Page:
STATE OF MAH. THR. ITS SECTY. Vs. AJAY RAMDAS SHERKAR
LAWS(BOM)-2017-6-35
HIGH COURT OF BOMBAY (AT: NAGPUR)
Decided on June 07,2017

State Of Mah. Thr. Its Secty. Appellant
VERSUS
Ajay Ramdas Sherkar Respondents

JUDGEMENT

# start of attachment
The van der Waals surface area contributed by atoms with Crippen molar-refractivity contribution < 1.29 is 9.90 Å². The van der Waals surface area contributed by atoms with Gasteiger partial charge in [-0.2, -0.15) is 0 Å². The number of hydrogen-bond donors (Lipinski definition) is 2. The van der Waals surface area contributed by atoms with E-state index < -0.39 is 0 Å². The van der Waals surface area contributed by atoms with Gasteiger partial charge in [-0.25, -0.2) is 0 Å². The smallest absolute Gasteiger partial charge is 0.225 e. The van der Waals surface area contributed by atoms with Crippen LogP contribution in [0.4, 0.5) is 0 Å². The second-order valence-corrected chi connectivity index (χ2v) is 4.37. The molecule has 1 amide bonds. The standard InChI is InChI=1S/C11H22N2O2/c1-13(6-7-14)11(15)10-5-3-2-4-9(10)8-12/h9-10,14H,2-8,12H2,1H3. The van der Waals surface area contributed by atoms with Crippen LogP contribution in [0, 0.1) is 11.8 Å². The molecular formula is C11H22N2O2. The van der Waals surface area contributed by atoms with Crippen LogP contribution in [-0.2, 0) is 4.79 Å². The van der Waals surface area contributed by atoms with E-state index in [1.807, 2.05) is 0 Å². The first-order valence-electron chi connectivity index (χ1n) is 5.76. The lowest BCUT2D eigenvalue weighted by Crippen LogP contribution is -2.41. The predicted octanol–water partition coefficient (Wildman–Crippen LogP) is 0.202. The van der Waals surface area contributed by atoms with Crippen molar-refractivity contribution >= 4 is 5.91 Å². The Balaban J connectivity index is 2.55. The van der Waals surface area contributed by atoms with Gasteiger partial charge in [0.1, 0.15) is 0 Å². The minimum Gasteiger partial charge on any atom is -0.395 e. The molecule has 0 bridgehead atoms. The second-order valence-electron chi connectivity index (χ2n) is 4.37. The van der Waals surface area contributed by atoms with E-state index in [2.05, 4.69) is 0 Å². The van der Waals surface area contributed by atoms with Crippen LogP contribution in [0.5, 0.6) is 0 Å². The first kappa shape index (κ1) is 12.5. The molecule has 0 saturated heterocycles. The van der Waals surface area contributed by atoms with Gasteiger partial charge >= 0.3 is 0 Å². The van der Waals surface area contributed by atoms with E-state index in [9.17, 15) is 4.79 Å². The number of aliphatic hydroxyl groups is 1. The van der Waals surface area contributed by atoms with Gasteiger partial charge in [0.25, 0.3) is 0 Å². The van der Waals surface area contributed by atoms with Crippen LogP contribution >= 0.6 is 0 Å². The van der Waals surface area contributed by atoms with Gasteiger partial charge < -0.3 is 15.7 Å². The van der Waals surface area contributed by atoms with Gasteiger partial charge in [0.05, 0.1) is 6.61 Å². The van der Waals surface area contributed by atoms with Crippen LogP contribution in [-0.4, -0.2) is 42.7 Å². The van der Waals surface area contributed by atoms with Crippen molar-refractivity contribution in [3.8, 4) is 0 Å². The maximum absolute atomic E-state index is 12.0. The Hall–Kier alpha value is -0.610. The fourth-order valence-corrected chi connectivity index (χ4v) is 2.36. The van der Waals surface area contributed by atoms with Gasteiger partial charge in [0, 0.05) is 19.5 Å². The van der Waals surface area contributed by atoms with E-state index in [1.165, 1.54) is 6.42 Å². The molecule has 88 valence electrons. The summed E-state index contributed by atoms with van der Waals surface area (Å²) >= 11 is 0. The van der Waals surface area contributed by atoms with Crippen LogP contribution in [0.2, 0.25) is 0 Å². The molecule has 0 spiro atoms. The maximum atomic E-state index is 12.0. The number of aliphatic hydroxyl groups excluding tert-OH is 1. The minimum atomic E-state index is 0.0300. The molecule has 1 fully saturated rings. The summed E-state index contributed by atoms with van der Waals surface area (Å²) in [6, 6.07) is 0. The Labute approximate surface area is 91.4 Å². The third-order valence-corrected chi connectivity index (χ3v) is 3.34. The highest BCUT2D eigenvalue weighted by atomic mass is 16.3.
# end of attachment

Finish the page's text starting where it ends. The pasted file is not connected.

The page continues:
VASANTI A.NAIK,J. - (1.) By this petition, the State of Maharashtra and others challenge the order of the Maharashtra Administrative Tribunal in Original Application No.672/2001, dated 26.11.2010, partly allowing the original application filed by the respondent and setting aside the order of termination of the respondent dated 20.10.2001. Few facts giving rise to the writ petition are stated thus :- The respondent was appointed by the petitioners as a Sales Tax Inspector by the order dated 14.2.1997. The appointment order clearly recited that in case the respondent fails to clear the departmental examination within a period of three years and within three chances, his services would be terminated without any prior notice. The relevant rules however provided that an additional opportunity, i.e., fourth chance could be granted to an employee for appearing at the departmental examination at the discretion of the Sales Tax Commissioner or Additional Sales Tax Commissioner. The rule provided that if the appointee fails to pass the departmental examination in the fourth chance, if granted, he would be liable to be discharged from the services or would be reverted in the case of the promotee, as the case may be. On 9.12.1997 and 31.3.1998, the Additional Sales Tax Commissioner issued instructions pertaining to the holding of the departmental examination of the Sales Tax Inspectors. The examination that was due in December, 1997 was scheduled in June, 1998. The respondent did not appear at the said examination and appeared at the examination for the year 1998 that was conducted in 1999 and for the year 1999 that was conducted in the year 2000. The respondent failed in the attempts in 1999 and 2000. The respondent requested the concerned authorities for grant of an additional chance to appear in the examination for the year 2000 that was conducted in the year 2001. At the discretion of the concerned authority, the respondent was permitted to appear at the examination that was conducted in the year 2001. The respondent however failed to pass the departmental examination in 2001 also. The respondent was therefore served with a notice as to why his services should not be terminated for not passing in the departmental examinations that were held in the years 1997, 1998, 1999 and as per the additional chance of the year 2000. After perusing the reply of the respondent, the petitioners removed the respondent from the post of Sales Tax Inspector in view of Rule 5 of the Unified Rules for Departmental Examination of Sales Tax Inspectors and Higher Clerical Staff of the Sales Tax Department, 1972. Being aggrieved by the order of his removal, the respondent filed the original application before the Maharashtra Administrative Tribunal. The Maharashtra Administrative Tribunal allowed the original application filed by the respondent and quashed and set aside the order of removal. The order of the Maharashtra Administrative Tribunal is challenged by the State Government in this writ petition. Mrs. Prabhu, the learned Assistant Government Pleader appearing for the petitioners submitted that the Tribunal committed a serious error in ignoring the instructions and the provisions of the Rules of 1972. It is submitted that since the respondent was appointed in the year 1997, the respondent was liable to appear at the examination for the years 1997, 1998 and 1999 and ought to have passed the departmental examination in three attempts. It is stated that the respondent did not pass the examination in three attempts and requested for grant of additional attempt, which was granted. It is submitted that despite the grant of the additional attempt the respondent could not pass in the departmental examination and hence, as per the Rules, the respondent was rightly removed. It is stated that the petitioners had notified about the departmental examination that was conducted for the year 1997 in June 1998 on 9.12.1997 and 31.3.1998 but the respondent did not make an application for appearing at the examination, as required. It is submitted that as per the Circular issued by the Additional Sales Tax Commissioner on 9.12.1997 if an employee failed to submit an application and did not appear at the departmental examination, his absence would be treated as a lost chance and it would be considered as one of the three attempts. It is submitted that since the respondent did not apply for the examination for the year 1997 that was conducted in June 1998 despite the Circular and the detailed instructions issued by the Additional Sales Tax Commissioner on 9.12.1997 and 31.3.1998, the respondent had lost the first chance. It is stated that thereafter the respondent took two chances, i.e., for the year 1998 and 1999 by appearing at the examinations conducted in 1999 and 2000 respectively but failed in those examinations. It is submitted that by exercising the discretion, the concerned authority granted an additional chance to the respondent to appear at the examination at his request, but the respondent was not successful in the additional fourth chance also. It is submitted that though the respondent has not averred in the original application that he could not avail the first chance as he was sent for training at the relevant time, the Tribunal has erroneously observed in the impugned order that since the respondent was sent for training in December, 1998 he could not have appeared at the examination that was conducted in June, 1998. It is submitted that the finding of the Tribunal that the respondent had taken up only three chances and not four is contrary to the material on record. It is stated that this Court has therefore stayed the order of the Maharashtra Administrative Tribunal while issuing rule in the writ petition. Ms Jog, the learned Counsel for the respondent has supported the order of the Tribunal. It is stated that the Tribunal has rightly held that the respondent had availed only three chances and not four as per the case of the petitioners. It is submitted by referring to Rule 16 of the Rules of 1972 that it is the duty of the Commissioner and Additional Commissioner of Sales Tax to make arrangements for training and examinations that are conducted every year and to decide which person or employee should be sent for training and which of the employees would appear at the examinations. It is submitted that since the respondent was sent for training in 1998, the respondent could not have appeared at the examination that was conducted in the year 1998. It is stated that the name of the respondent did not appear in the list of the candidates who appeared at the examination conducted in June, 1998. The learned Counsel sought for the dismissal of the writ petition. On hearing the learned Counsel for the parties and on a perusal of the order of the Tribunal, it appears that the Tribunal has committed a serious error in interpreting the Rules of 1972 and appreciating the material on record. The respondent was appointed in the year 1997 and by the appointment order itself it was made clear that the respondent would be removed from services, if he does not pass the departmental examination in three attempts and within three years. As per the relevant Rules of the year 1972 an employee was entitled to an additional chance, i.e., a fourth chance only at the discretion of the concerned authority. The departmental examinations are liable to be conducted every year. Since the respondent was appointed in February, 1997, the respondent was liable to take an attempt at the examination scheduled in December 1997, 1998 and 1999 and was required to pass in the examination in at least three attempts. The examination for the year 1997, i.e., the first year, was conducted in June, 1998. The Additional Commissioner of Sales Tax had issued detailed instructions on 9.12.1997 and 31.3.1998 regarding the holding of the examination of 1997 in June, 1998. Despite the specific instructions, that were given wide publicity, the respondent failed to apply for the examination when several other employees that were appointed in 1997 had applied. It was also notified by the Circular issued by the Additional Sales Tax Commissioner dated 9.12.1997 and specially paragraph 8 thereof that an employee would be deemed to be absent at the examination if he does not apply for the examination conducted for the said year and the office would not be responsible for this lapse. It was clearly mentioned in the Circular that the absence at the examination would be treated as a lost chance. Despite the instructions in the Circular dated 9.12.1997, the respondent failed to make an application and ignored the detailed instructions of the Additional Sales Tax Commissioner dated 9.12.1997 and 31.3.1998. It is vaguely stated in the original application filed by the respondent that the respondent did not appear at the examination for the year 1997 that was conducted in June, 1998 as he was not aware that the examination was being conducted. We are not inclined to accept the lame excuse of the respondent that the respondent was not aware that the examination was being conducted in June, 1998, as the Additional Sales Tax Commissioner had issued detailed instructions dated 9.12.1997 and 31.3.1998 that were given wide publicity. As per paragraph 8 of the instructions, the Tribunal ought to have held that first chance was not availed by the respondent in June, 1998 and hence that was a lost chance. Non-appearance of the respondent in June, 1998 examination should be considered as the first chance that was availed by the respondent though it was lost by him. The respondent failed to clear the examination in the second attempt (in the year 1999) and in the third attempt (in the year 2000) though he had appeared for those examinations. The Tribunal was not justified in holding that the respondent had availed only three chances and not four. The case of the respondent in that regard was falsified by the material on record which showed that the respondent had sought for a fourth additional chance when he could not clear the examination in the year 2000, which was the third attempt and permission was granted by the concerned authority to the respondent to avail an additional chance and appear at the examination that was conducted in the year 2001. The respondent availed the additional chance but still could not get through the examination. There was no alternative for the petitioners but to remove the respondent from the services as the respondent was clearly made aware at the time of his appointment, as could be seen from the appointment order that the respondent was liable to be discharged from services, if he failed to clear the departmental examination within a period of three years and within three attempts. In the instant case, it would be necessary to hold that the respondent had taken up four attempts, the first attempt which he lost because of his fault, the second and the third attempt which he availed and the fourth attempt, which was an additional attempt granted to the respondent at the discretion of the concerned authority. The Tribunal has committed an error in holding that the respondent could not appear at the examination that was conducted for the year 1997 in June, 1998 because he was sent for training in December, 1998. The aforesaid observation of the Tribunal in paragraph 26 of the impugned order is palpably erroneous. It would be ridiculous to hold that an employee who had to join the training in December, 1998 could not have appeared at the examination held in June, 1998. If the examination was held more than six months before the respondent was sent for training, it is difficult to gauge as to how the respondent could not have appeared at the examination due to the training. In any case, such is not the stand of the respondent in the original application as in the original application the respondent has stated that he did not appear at the examination for the year 1997 as he had no notice about the said examination. Even assuming that the respondent was sent for training at the same time, which is not the case here, the petitioners cannot be blamed as the respondent had not applied for the examination at all though as per the detailed instructions of the Additional Sales Tax Commissioner issued on 9.12.1997 and 31.3.1998, the employees were duly informed about the consequences of their failure to appear at the examination. Despite the issuance of the two Circulars by the concerned authority, the respondent failed to appear at the examination and hence it was held that the respondent had lost the first chance. Since thereafter the respondent had taken up three chances and failed in the examination, it cannot be said that the petitioners had committed any error whatsoever in removing the respondent from the services. The Tribunal did not consider the material tendered by the parties on record in the right perspective, while setting aside the order of the petitioners. Hence, for the reasons aforesaid, the writ petition is allowed. The impugned order is quashed and set aside. The original application filed by the respondent stands dismissed. Rule is made absolute in the aforesaid terms with no order as to costs.;